Yousuf v. Robert A Bothman, Inc.

Filing 42

ORDER denying 26 Motion to Disqualify Counsel. The hearing scheduled for 11/9/2017 is VACATED. Signed by Judge Edward J. Davila on 11/7/2017. (ejdlc1S, COURT STAFF) (Filed on 11/7/2017)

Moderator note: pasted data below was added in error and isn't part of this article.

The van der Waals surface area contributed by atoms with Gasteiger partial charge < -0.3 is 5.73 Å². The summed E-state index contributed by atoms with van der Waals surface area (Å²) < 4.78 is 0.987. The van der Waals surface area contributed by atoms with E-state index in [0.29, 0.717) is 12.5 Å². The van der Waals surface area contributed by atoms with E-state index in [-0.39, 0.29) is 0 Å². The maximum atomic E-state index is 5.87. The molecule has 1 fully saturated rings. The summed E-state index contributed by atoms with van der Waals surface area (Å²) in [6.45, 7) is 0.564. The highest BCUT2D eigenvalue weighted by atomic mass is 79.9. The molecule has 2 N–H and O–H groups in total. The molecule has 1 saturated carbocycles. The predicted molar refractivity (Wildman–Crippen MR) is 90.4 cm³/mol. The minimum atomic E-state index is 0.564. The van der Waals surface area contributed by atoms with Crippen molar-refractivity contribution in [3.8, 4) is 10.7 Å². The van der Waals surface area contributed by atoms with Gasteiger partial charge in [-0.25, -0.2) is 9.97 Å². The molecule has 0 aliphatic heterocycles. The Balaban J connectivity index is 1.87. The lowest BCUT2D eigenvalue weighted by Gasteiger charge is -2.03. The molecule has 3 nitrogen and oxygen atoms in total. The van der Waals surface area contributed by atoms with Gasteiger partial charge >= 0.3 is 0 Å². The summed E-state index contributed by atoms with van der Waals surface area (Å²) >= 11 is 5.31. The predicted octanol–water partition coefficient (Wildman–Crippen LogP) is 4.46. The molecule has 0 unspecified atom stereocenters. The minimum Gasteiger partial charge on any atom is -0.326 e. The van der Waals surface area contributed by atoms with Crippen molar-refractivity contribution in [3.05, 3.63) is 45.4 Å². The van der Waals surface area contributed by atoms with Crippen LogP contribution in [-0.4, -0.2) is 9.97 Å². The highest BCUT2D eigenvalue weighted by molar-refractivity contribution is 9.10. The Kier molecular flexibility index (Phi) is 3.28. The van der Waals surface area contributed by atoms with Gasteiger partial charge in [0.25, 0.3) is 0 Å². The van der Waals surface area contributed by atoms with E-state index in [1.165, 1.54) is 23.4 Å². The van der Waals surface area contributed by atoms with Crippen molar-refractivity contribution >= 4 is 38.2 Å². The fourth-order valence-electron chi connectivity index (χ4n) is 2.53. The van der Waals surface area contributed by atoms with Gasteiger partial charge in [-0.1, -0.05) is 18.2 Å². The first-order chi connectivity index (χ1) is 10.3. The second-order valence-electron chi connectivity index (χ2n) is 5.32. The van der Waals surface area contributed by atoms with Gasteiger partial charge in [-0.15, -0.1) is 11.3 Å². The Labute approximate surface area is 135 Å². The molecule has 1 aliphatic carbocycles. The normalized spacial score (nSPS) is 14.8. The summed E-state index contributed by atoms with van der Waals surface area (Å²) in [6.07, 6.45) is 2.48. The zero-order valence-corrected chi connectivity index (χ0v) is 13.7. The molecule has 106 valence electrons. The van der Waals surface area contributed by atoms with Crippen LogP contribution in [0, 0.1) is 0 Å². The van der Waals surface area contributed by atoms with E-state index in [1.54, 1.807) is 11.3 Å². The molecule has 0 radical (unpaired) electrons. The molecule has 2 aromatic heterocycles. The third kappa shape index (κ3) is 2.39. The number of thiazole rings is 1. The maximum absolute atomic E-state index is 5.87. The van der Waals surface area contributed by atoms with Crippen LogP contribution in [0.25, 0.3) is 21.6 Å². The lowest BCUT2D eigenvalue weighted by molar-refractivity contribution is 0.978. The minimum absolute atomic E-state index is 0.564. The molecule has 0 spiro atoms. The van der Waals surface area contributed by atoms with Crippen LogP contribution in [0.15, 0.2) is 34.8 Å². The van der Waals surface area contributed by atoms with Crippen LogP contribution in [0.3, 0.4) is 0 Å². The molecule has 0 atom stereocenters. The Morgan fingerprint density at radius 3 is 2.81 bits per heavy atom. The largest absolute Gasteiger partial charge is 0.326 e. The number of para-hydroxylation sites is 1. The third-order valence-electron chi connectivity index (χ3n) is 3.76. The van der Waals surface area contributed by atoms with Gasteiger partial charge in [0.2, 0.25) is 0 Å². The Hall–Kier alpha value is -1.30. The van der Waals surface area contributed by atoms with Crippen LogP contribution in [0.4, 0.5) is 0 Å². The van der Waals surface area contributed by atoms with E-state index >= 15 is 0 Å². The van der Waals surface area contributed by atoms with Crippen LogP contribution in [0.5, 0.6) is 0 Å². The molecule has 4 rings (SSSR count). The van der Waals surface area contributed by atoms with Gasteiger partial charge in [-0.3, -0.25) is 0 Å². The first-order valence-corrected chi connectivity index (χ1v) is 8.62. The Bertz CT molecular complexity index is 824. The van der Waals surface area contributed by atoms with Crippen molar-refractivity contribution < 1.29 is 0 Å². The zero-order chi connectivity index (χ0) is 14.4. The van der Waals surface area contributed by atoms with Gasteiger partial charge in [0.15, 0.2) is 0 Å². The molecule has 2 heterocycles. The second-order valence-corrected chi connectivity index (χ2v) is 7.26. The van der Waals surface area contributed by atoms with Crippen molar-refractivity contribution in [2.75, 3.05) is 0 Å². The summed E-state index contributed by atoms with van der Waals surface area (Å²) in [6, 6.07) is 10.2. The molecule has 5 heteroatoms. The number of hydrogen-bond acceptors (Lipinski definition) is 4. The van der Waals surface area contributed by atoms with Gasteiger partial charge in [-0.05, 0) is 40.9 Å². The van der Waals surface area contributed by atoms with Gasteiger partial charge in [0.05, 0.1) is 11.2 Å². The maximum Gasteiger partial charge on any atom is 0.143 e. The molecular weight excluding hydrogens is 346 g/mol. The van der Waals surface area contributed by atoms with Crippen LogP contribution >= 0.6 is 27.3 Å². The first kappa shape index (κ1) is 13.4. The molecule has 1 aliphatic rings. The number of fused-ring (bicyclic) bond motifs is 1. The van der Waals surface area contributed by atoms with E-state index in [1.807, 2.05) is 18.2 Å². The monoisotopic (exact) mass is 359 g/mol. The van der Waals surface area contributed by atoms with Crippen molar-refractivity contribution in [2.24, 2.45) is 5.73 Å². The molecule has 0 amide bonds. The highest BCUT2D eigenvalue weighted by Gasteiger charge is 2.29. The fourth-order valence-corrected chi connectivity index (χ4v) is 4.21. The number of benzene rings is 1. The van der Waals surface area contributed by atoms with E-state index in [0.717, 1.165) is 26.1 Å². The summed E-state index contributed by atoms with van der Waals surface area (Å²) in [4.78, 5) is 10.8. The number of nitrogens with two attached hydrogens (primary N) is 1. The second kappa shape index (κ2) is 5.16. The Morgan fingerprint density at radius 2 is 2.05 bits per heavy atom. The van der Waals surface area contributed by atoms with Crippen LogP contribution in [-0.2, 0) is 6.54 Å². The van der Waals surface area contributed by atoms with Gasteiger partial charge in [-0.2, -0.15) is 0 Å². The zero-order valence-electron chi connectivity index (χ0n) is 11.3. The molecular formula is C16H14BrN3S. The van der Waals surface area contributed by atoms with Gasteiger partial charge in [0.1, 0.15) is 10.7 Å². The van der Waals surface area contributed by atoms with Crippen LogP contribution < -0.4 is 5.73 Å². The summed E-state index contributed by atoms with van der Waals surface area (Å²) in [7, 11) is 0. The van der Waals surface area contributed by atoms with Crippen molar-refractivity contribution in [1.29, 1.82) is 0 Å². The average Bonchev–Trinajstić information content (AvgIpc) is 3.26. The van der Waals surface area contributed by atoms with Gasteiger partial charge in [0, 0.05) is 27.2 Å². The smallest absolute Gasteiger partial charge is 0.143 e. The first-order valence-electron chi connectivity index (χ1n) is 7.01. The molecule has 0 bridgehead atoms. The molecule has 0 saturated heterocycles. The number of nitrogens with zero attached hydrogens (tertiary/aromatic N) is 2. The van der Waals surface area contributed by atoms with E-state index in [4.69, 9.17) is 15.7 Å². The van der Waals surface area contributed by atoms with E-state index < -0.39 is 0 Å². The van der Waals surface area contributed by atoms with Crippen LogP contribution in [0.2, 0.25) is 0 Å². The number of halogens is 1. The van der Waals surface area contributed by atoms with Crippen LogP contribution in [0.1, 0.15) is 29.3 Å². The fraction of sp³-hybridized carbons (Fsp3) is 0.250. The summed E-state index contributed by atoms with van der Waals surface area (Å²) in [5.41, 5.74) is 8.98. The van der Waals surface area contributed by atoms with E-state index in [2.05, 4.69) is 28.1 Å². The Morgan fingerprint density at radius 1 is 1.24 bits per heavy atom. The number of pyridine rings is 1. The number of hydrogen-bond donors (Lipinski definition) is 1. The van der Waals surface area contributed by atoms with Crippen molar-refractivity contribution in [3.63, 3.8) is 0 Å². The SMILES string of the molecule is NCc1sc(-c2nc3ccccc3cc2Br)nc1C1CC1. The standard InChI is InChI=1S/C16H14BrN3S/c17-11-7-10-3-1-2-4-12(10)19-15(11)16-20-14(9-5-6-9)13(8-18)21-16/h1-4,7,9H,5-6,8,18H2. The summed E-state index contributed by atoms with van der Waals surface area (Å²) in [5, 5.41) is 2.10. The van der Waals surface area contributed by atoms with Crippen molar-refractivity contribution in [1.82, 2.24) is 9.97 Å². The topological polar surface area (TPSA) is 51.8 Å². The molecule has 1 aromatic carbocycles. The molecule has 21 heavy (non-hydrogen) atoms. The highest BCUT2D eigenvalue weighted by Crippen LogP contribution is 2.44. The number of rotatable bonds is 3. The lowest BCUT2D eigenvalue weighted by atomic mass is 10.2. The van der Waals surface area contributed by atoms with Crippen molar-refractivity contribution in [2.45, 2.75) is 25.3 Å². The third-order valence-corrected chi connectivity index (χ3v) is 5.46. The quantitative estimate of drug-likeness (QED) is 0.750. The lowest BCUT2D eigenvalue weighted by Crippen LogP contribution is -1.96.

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1 UNITED STATES DISTRICT COURT 2 NORTHERN DISTRICT OF CALIFORNIA 3 SAN JOSE DIVISION 4 5 SAEED YOUSUF, Case No. 5:16-cv-05098-EJD Plaintiff, 6 ORDER DENYING PLAINTIFF’S MOTION TO DISQUALIFY v. 7 8 ROBERT A. BOTHMAN, INC., et al., Re: Dkt. No. 26 Defendant. 9 10 I. Plaintiff Saeed Yousuf is the former Chief Operating Officer of Defendant Robert A. 11 United States District Court Northern District of California INTRODUCTION 12 Bothman, Inc. (“RAB”). In 2016, Plaintiff was terminated from his employment during a meeting 13 with an attorney representing RAB, John Fox. Plaintiff later filed this action in state court for 14 breach of contract, wrongful termination, failure to pay wages and violation of the Employee 15 Retirement Income Security Act of 1974. RAB, through Fox and his law firm - Fox, Wang & 16 Morgan, P.C. - removed the action. Fox has continued to represent RAB in this court. Federal jurisdiction arises under 28 U.S.C. § 1331. Plaintiff now moves to disqualify Fox 17 18 and his firm from representing RAB. Dkt. No. 26. Unsurprisingly, RAB opposes. The court 19 finds this matter suitable for decision without oral argument and will vacate the hearing scheduled 20 for November 9, 2017. Because Plaintiff has not shown that Fox’s representation of RAB is injurious either to him 21 22 or to the judicial process in which this case appears, his motion will be denied for the reasons 23 explained below. 24 25 II. LEGAL STANDARD “Federal courts have inherent powers to manage their own proceedings and to control the 26 conduct of those who appear before them.” Erickson v. Newmar Corp., 87 F.3d 298, 303 (9th Cir. 27 1996); Optyl Eyewear Fashion Int’l Corp. v. Style Cos., Ltd., 760 F.2d 1045, 1047-48 (9th Cir. 28 Case No.: 5:16-cv-05098-EJD ORDER DENYING PLAINTIFF’S MOTION TO DISQUALIFY 1 1 1985) (“The primary responsibility for controlling the conduct of attorneys rests with the district 2 court.”). These powers encompass the ability to disqualify counsel, which is defined by state law. 3 Id.; Reading Int’l, Inc. v. The Malulani Grp., Ltd., 814 F.3d 1046, 1049 (9th Cir. 2016). Thus, this 4 court is guided by “the reasoned view of the state supreme court when it has spoken on the issue.” 5 In re Cty. of Los Angeles, 223 F.3d 990, 995 (9th Cir. 2000). The California Supreme Court has recognized that a motion to disqualify a party’s counsel 6 7 “may implicate several important interests,” which must be examined carefully “to ensure that 8 literalism does not deny the parties substantial justice.” People ex rel. Dep’t of Corps. v. SpeeDee 9 Oil Change Sys., Inc., 20 Cal. 4th 1135, 1144 (1999). “Depending on the circumstances, a disqualification motion may involve such considerations as a client’s right to chosen counsel, an 11 United States District Court Northern District of California 10 attorney’s interest in representing a client, the financial burden on a client to replace disqualified 12 counsel, and the possibility that tactical abuse underlies the disqualification motion.” Id. at 1145. 13 But the “paramount concern must be to preserve the public trust in the scrupulous administration 14 of justice and the integrity of the bar.” Id. Thus, the right to counsel of one’s choice, while 15 important, “must yield to the ethical considerations that affect the fundamental principles of our 16 judicial process.” Id. The court is also mindful that “[t]he cost and inconvenience to clients and the judicial 17 18 system from misuse of the rules for tactical purposes is significant.” Optyl Eyewear, 760 F.2d at 19 1050. Disqualification motions are consequently subjected to “particularly strict judicial scrutiny” 20 as a check on potential abuse. Id. (citing Rice v. Baron, 456 F. Supp. 1361, 1370 (S.D.N.Y. 21 1978)). 22 III. 23 DISCUSSION Plaintiff advocates for the disqualification of Fox and his firm because Fox is a potential 24 fact witness. To that end, Plaintiff alleges that he had a lunch meeting with Fox prior to his 25 departure from RAB and that Fox presented Plaintiff with a 90-day Notice of Termination during 26 the meeting. Plaintiff and Fox continued to discuss Plaintiff’s departure after the meeting, and 27 Plaintiff alleges that Fox “opined on 409A issues and implied tax ramifications” related to 28 Case No.: 5:16-cv-05098-EJD ORDER DENYING PLAINTIFF’S MOTION TO DISQUALIFY 2 1 deferred compensation. In addition, Plaintiff alleges that contrary to the position taken by RAB in 2 discovery, Fox explained to Plaintiff that he could resign from RAB but not did tell Plaintiff he 3 was terminated for cause. 4 With this factual predicate in mind, the court turns to the more particular legal authority governing Plaintiff’s request. In 1978, the California Supreme Court upheld an attorney’s 6 disqualification under a former professional conduct rule prohibiting counsel from serving as a 7 trial witness, recognizing that “ultimately the issue involves a conflict between a client’s right to 8 counsel of his choice and the need to maintain ethical standards of professional responsibility.” 9 Comden v. Super. Ct., 20 Cal. 3d 906, 915 (1978) (“Comden”). The Comden court observed that 10 “[a]n attorney who attempts to be both advocate and witness impairs his credibility as witness and 11 United States District Court Northern District of California 5 diminishes his effectiveness as advocate,” and that the rule of professional conduct addressing the 12 issue should be applied to “avoid the appearance of attorney impropriety.” Id. at 912. And the 13 court was similarly mindful “that testimony by a member of trial counsel’s firm may lead the 14 public to be skeptical of lawyers as witnesses, thereby diminishing the public’s respect and 15 confidence toward the profession.” Id. 16 These concerns have not changed since 1978, but the rule has. In adopting the current 17 version of the Rules of Professional Conduct of the State Bar of California, the California 18 Supreme Court approved Rule 5-210, which now provides: 19 20 21 22 23 24 A member shall not act as an advocate before a jury which will hear testimony from the member unless: (A) The testimony relates to an uncontested matter; or (B) The testimony relates to the nature and value of legal services rendered in the case; or (C) The member has the informed, written consent of the client. . . . This iteration of the counsel-as-witness rule “changes the emphasis which the trial court 25 must place upon the competing interests in reaching its decision” from that provided in Comden. 26 Lyle v. Super. Ct., 122 Cal. App. 3d 470, 482 (1981). Though the court may still disqualify 27 28 Case No.: 5:16-cv-05098-EJD ORDER DENYING PLAINTIFF’S MOTION TO DISQUALIFY 3 1 counsel in its discretion, it must also recognize that “if a party is willing to accept less effective 2 counsel because of the attorney’s testifying, neither his opponent nor the trial court should be able 3 to deny this choice to the party without a convincing demonstration of detriment to the opponent 4 or injury to the integrity of the judicial process.” Id. In other words, “the State Bar has concluded 5 that a fully informed client’s right to chosen counsel outweighs potential conflict or threat to trial 6 integrity posed by counsel’s appearance as witness.” Maxwell v. Super. Ct., 30 Cal. 3d 606, 619 7 n. 9 (1982) (emphasis in original). The State Bar has also determined “that counsel’s dual 8 participation under the circumstances is not unethical.” Id. 9 Here, there is no dispute that Fox obtained a written consent under Rule 5-210(C), evidencing RAB’s acceptance of Fox’s continued representation despite the fact he may also 11 United States District Court Northern District of California 10 testify as a trial witness. Dkt. No. 33. The question therefore becomes whether Plaintiff has made 12 “a convincing demonstration” of detriment to himself or injury to the integrity of the judicial 13 process, such that RAB’s “significant right” to counsel of its choice is abrogated. See Smith, 14 Smith & Kring v. Super. Ct., 60 Cal. App. 4th 573, 579-80 (1997). As will be shown, he has not. 15 A. 16 Potential detriment to Plaintiff from RAB’s continued representation by Fox requires little Detriment to Plaintiff 17 discussion because there is none. Plaintiff does not allege that Fox obtained any confidential 18 information about Plaintiff by virtue of Fox’s involvement with Plaintiff’s termination or 19 otherwise. Instead, Plaintiff argues he should be able to “confront his accusers” by testing the 20 credibility of Fox’s version of their lunch meeting and ensuing discussions about Plaintiff’s 21 separation from RAB. But Plaintiff does not along with this argument actually identify any 22 obstacle raised by Fox or RAB precluding him from undertaking that effort. To the contrary, 23 RAB’s written consent acknowledges that Fox may need to provide testimony in this action in 24 some form and at some point. Accordingly, the court finds that Plaintiff has not made a 25 “convincing demonstration” of personal detriment. 26 B. 27 Whether RAB’s representation by Fox constitutes an injury to the judicial process requires 28 Injury to the Integrity of the Judicial Process Case No.: 5:16-cv-05098-EJD ORDER DENYING PLAINTIFF’S MOTION TO DISQUALIFY 4 1 a longer discussion. But before addressing what could cause an injury, the court addresses what 2 does not. 3 Plaintiff’s papers make significant effort to point out the factual discrepancies between 4 Plaintiff’s version of events and those of RAB and Fox. As the court understands it, the main 5 import of these statements is that receiving testimony from Fox will be awkward because it will 6 place Fox’s credibility at issue. But this sort of awkwardness, though acknowledged, is inherent 7 to every case involving counsel as both witness and advocate, and is nonetheless tolerated in 8 California. Id. at 580; see also Optyl Eyewear, 760 F.2d at 1050 (“The ethical rules strike a 9 balance between the competing interests of a client’s right to choose counsel and the inconsistency of an advocate giving testimony.”). Indeed, if the remedy of disqualification was available any 11 United States District Court Northern District of California 10 time attorneys made the proceedings awkward for each other, every case would involve cross- 12 motions for mutual disqualification. 13 Moreover, though not directly raised by Plaintiff, the court is not persuaded that his own 14 attorney’s effectiveness is diminished in the eyes of the jury when examining an opposing counsel 15 as a witness. It is the duty of Plaintiff’s counsel is “to represent [her] client’s interests zealously,” 16 which “should overcome any professional loyalty owed to a colleague.” Optyl Eyewear, 760 F.2d 17 at 1050. “Nor is there any special reputation for truth-telling reserved to lawyers that would 18 unduly prejudice the opposing side.” Id. Simply put, problems with awkwardness or juror 19 perception that arise solely because an attorney testifies do not win the day for Plaintiff. From the 20 court’s perspective, it is RAB and not the judicial process that would suffer any prejudice resulting 21 from its attorney’s dual role. 22 Those matters aside, what the court must do in the face of Plaintiff’s request to disqualify 23 Fox is “weigh the competing interests of the parties against potential adverse effects on the 24 integrity of the proceeding before it,” and must “resolve the close case in favor of the client’s right 25 to representation by an attorney of his or her choice.” Smith, Smith & Kring, 60 Cal. App. 4th at 26 580 (citing Lyle, 122 Cal. App. 3d at 482). As such, the court first considers the “combined 27 effects of the strong interest parties have in representation by counsel of their choice, and in 28 Case No.: 5:16-cv-05098-EJD ORDER DENYING PLAINTIFF’S MOTION TO DISQUALIFY 5 1 avoiding the duplicate expense and time-consuming effort involved in replacing counsel already 2 familiar with the case.” Id. RAB has stated it would “suffer extreme financial hardship from 3 having to pay a new attorney for the dozens of hours necessary for the new attorney to get up to 4 speed on the case” (Dkt. No. 33), which representation the court accepts given that disqualification 5 “usually imposes a substantial hardship on the disqualified attorney’s innocent client, who must 6 bear the monetary and other costs of finding a replacement.” Id. at 581 (citing Gregori v. Bank of 7 America, 207 Cal. App. 3d 291, 300 (1989)). The fact that RAB has known of Plaintiff’s intent to 8 seek disqualification for some time does not lessen the impact of its counsel’s removal, from both 9 a financial and practical perspective, especially when RAB disagrees that disqualification is 10 United States District Court Northern District of California 11 appropriate and opposes the motion. Next, the court considers whether Plaintiff is using disqualification for litigation 12 advantage. Id. Bad faith is not apparent here, because there is no dispute that only Fox and 13 Plaintiff have first-hand knowledge about what occurred during their lunch meeting and 14 subsequent discussions. Plaintiff’s assertion he will need to at least depose Fox about his side of 15 the story is therefore a valid one. Even so, courts have observed that “in cases that do not involve 16 past representation [conflict cases] the attempt by an opposing party to disqualify the other side’s 17 lawyer must be viewed as part of the tactics of an adversary proceeding.” Id. (citing Graphic 18 Process Co. v. Super. Ct., 95 Cal. App. 3d 43, 52 n.5 (1979)). That characterization is 19 inescapable, though the degree by which a disqualification motion constitutes strategy may 20 fluctuate. Here, while Plaintiff’s motion is not overtly tactical, the fact that it was filed at all 21 reveals some slight form of considered conduct. 22 Finally, the court must determine whether Fox’s testimony at trial is genuinely needed. Id. 23 That question is a difficult one to definitively answer so early in this action. Plaintiff operates 24 under the impression that Fox will inevitably need to comment on his interactions with Plaintiff, 25 and the court tends to agree based on how the factual matters are framed through the parties’ 26 arguments. But they are just arguments, not trial evidence. Assuming Fox will need to testify, his 27 statements may be significant to the outcome of some issues presented by Plaintiff’s claims, and 28 Case No.: 5:16-cv-05098-EJD ORDER DENYING PLAINTIFF’S MOTION TO DISQUALIFY 6 1 the description of his personal interactions with Plaintiff cannot be presented through another 2 witness from RAB or his firm. Without examining further evidence, however, the actual extent of 3 the parties’ disagreement over the facts is not yet known. In turn, the necessity for Fox to serve as 4 a trial witness in some capacity is similarly unknowable. Having considered the relevant factors, the court concludes that Plaintiff has not provided 5 6 an adequate evidentiary showing as to why or how any testimony from Fox would be harmful to 7 the integrity of the judicial process. On balance, RAB’s strong interest in being represented by the 8 counsel of its choice, when coupled with the financial expense imposed by locating new counsel 9 and the intrinsically tactical nature of this motion, far outweigh the minimal prejudice perceived 10 from the current showing. Thus, Plaintiff’s motion will be denied. That is not to say that this decision ends the matter, however. As this action proceeds United States District Court Northern District of California 11 12 toward trial and Fox’s role as a witness becomes better defined, the difficulty of his dual position 13 may increase to the point that convincing prejudice to the judicial system emerges. For example, 14 the court would seek to understand before trial the mechanics of Fox’s appearance as a witness, 15 and particularly how his direct testimony would be presented to the jury. Presentation through 16 narrative, rather than through the questioning of another attorney, may factor against Fox’s 17 continued representation of RAB. Though nothing in particular is invited, the parties are advised 18 that reconsideration of this issue may be warranted if relevant and compelling evidence is 19 presented. 20 IV. ORDER 21 Based on the foregoing, the Motion to Disqualify (Dkt. No. 26) is DENIED. 22 The hearing scheduled for November 9, 2017, is VACATED. 23 24 25 26 27 28 IT IS SO ORDERED. Dated: November 7, 2017 ______________________________________ EDWARD J. DAVILA United States District Judge Case No.: 5:16-cv-05098-EJD ORDER DENYING PLAINTIFF’S MOTION TO DISQUALIFY 7